Are Lectures Less Effective Than Discussions?
If you’ve ever sat in the back your art history class, practically falling asleep to the sound of a professor’s monotonous drawl, and have wondered who ever thought that the lecture format was a bit unengaging, you’re definitely not alone. Since the late 90′s, following a study published by Joan Middendorf and Alan Kalish of Indiana University that showed that college student’s attention would peak after 15 minutes during lectures, educators have known that the format of one teacher speaking before a room of a few hundred students on one subject for an hour or more is decidedly an ineffective way to teach.
So, why do we continue with the lecture format? And with the digital age of education in its infancy, is there a better way?
Salman Khan, founder of the online educational site Khan Academy, recently wrote about this very problem in a TIME magazine feature, and stated that time in the classroom could be better spent on discussing course material, rather than learning it. Instead of an instructor delivering a monologue that would then require a response from students in the form of homework, why not simply flip that model around? By having students study lecture material on their own time and at their own pace, class time would then be devoted to a discussion moderated by the professor.
“…[I]n many business schools, where students read a case study ahead of time and the teacher leads a conversation about the issues facing the company or executive described in the case,” writes Khan. “With engineering or science, class time can be used for students to collaboratively tackle more challenging questions or projects. The main point is that when humans get together to learn, we should replace passivity with interactivity.”
While it may sound far-fetched to the hardened college student, for whom lengthy and often tedious lectures are rather routine, it’s a model that has already seen use at numerous colleges across the country. The Evergreen State College in Washington famously embraces this discussion-centric format, which they refer to as “seminars.” In a seminar, a student is always expected to complete any assigned reading or coursework prior to arrival, along with notes and questions meant to spark a debate.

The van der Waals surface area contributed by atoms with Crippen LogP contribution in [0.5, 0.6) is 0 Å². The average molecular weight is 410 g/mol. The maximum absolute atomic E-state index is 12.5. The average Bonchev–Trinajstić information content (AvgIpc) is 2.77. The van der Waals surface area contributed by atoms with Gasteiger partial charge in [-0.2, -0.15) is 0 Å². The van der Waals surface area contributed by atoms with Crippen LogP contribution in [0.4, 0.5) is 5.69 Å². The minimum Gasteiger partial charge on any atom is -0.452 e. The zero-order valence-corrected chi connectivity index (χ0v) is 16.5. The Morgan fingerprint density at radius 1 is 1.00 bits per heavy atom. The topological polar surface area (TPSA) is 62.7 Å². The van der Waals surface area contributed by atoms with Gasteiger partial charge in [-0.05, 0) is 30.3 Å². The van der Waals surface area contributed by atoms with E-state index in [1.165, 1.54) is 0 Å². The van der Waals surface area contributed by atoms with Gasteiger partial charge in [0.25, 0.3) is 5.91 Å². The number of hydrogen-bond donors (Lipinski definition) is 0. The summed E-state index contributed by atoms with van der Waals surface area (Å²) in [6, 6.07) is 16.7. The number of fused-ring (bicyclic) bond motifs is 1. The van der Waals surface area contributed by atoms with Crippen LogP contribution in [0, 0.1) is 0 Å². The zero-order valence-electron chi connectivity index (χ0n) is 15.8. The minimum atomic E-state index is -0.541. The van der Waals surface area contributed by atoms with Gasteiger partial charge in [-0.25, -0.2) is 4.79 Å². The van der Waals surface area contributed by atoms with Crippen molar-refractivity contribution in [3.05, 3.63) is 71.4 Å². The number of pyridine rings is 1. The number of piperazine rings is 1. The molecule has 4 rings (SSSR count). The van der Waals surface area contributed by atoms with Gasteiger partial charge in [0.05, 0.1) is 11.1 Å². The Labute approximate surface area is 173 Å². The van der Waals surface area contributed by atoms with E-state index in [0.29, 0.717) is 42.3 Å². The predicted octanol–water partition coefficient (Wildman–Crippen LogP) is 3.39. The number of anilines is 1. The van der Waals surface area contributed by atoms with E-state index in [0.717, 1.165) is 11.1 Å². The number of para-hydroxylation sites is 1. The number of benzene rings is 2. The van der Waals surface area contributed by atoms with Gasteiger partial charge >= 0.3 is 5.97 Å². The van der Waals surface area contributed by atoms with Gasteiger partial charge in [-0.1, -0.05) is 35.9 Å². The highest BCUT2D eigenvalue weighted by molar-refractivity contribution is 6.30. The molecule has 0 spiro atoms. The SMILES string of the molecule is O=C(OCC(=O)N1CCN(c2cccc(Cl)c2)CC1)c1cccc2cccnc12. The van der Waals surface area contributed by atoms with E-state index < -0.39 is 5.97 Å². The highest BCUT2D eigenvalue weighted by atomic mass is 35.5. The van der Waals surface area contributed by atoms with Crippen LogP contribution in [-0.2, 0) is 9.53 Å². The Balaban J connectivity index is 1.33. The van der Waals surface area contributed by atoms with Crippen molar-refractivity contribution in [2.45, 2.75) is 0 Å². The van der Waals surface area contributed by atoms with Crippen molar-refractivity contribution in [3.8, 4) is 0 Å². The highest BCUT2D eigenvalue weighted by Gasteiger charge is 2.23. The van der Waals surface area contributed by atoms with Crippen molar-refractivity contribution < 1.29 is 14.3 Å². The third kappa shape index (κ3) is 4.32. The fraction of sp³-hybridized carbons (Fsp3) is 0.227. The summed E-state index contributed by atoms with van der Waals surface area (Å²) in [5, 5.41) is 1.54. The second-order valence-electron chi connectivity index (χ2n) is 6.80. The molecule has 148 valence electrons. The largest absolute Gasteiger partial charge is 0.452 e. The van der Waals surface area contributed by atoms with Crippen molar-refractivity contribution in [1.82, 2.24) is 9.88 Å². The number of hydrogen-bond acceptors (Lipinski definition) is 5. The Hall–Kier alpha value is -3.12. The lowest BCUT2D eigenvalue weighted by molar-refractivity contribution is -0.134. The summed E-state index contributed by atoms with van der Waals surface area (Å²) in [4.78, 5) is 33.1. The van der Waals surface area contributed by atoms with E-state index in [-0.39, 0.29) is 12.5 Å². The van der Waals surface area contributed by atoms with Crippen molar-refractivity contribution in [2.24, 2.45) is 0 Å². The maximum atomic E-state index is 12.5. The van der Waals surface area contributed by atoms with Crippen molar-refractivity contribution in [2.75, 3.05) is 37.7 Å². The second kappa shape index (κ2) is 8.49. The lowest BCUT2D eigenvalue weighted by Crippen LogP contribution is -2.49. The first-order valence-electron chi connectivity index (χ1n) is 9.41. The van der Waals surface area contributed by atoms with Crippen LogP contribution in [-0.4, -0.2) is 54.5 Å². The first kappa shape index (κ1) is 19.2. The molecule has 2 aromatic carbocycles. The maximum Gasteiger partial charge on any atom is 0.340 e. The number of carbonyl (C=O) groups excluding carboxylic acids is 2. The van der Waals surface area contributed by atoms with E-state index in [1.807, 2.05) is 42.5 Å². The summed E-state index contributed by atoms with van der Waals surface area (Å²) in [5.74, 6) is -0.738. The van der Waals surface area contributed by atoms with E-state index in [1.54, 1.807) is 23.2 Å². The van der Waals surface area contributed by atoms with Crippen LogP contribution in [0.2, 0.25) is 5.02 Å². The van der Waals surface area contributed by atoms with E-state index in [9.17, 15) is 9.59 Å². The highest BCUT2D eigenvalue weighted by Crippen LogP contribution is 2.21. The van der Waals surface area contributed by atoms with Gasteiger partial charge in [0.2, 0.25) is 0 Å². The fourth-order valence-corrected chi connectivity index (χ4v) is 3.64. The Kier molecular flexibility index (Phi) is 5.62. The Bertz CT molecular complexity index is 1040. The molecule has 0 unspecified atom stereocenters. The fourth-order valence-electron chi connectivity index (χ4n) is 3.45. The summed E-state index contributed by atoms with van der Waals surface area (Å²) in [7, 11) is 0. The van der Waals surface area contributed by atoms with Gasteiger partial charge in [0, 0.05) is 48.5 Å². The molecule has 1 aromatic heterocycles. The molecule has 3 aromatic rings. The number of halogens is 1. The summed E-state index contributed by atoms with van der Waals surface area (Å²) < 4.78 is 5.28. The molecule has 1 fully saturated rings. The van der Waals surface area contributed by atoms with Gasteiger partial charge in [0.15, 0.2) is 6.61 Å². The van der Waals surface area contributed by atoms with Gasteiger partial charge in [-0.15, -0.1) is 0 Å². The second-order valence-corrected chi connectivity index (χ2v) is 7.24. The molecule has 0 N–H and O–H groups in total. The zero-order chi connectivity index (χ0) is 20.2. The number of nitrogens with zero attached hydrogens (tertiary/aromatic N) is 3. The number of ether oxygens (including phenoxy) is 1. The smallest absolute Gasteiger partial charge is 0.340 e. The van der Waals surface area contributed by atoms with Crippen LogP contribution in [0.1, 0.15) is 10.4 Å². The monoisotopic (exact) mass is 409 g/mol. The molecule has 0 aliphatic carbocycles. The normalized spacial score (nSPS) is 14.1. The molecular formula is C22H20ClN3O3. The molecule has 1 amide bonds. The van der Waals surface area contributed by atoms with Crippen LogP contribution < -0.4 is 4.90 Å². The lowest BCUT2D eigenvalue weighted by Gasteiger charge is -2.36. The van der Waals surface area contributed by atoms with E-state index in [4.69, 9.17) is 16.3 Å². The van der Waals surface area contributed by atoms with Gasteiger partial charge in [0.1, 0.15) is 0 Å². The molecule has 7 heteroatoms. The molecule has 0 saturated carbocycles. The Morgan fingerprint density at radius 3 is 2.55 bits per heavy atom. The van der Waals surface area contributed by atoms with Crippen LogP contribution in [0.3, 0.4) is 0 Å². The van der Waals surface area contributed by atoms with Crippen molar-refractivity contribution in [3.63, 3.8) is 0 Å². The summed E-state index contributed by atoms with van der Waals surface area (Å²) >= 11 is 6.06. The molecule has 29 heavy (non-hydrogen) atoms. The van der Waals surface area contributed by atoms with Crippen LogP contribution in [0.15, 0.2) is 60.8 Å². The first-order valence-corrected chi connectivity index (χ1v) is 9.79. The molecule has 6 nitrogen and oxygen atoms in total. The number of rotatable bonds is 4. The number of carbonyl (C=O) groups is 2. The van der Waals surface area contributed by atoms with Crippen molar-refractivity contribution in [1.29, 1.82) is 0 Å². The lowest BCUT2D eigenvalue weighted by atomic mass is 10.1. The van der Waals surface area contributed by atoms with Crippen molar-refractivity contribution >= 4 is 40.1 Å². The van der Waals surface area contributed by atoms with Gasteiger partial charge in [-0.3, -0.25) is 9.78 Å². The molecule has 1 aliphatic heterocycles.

“Seminars do closely resemble orchestral rehearsals,” said David Marr of Evergreen. “They are working sessions, full of false starts, much practice, and some extended flights of analysis and synthesis. But the analogy with the orchestra breaks down in one interesting and crucial respect: seminars operate with no equivalent to a musical score. Indeed, it is precisely something like a musical score that gets “composed” in the course of the seminar.”
Critics of these types of classes, in which traditional lectures are eschewed in favor of student-powered discussion, say that it’s inevitable for alpha-type personalities to dominate these discussions, and those who seek to coast-by may simply sit back and listen, or that students who do wish to contribute but may be more introverted than those who talk the most may never be able to get a word in. But proponents counter with the idea that this could easily be curbed by teacher intervention, in which everyone must contribute in some form in order to pass, or discouraging those who talk the most from controlling the course of the conversation.
So how do you feel about lectures vs. discussions? If you believe that such a format would be more beneficial to your learning experience, try petitioning your student government to propose new learning guidelines at your school. While we may not see all university’s embracing the latter model any time in the immediate future, the rise of online education is shaking up the status quo at the traditional halls of higher education, so it may still be sooner than you think.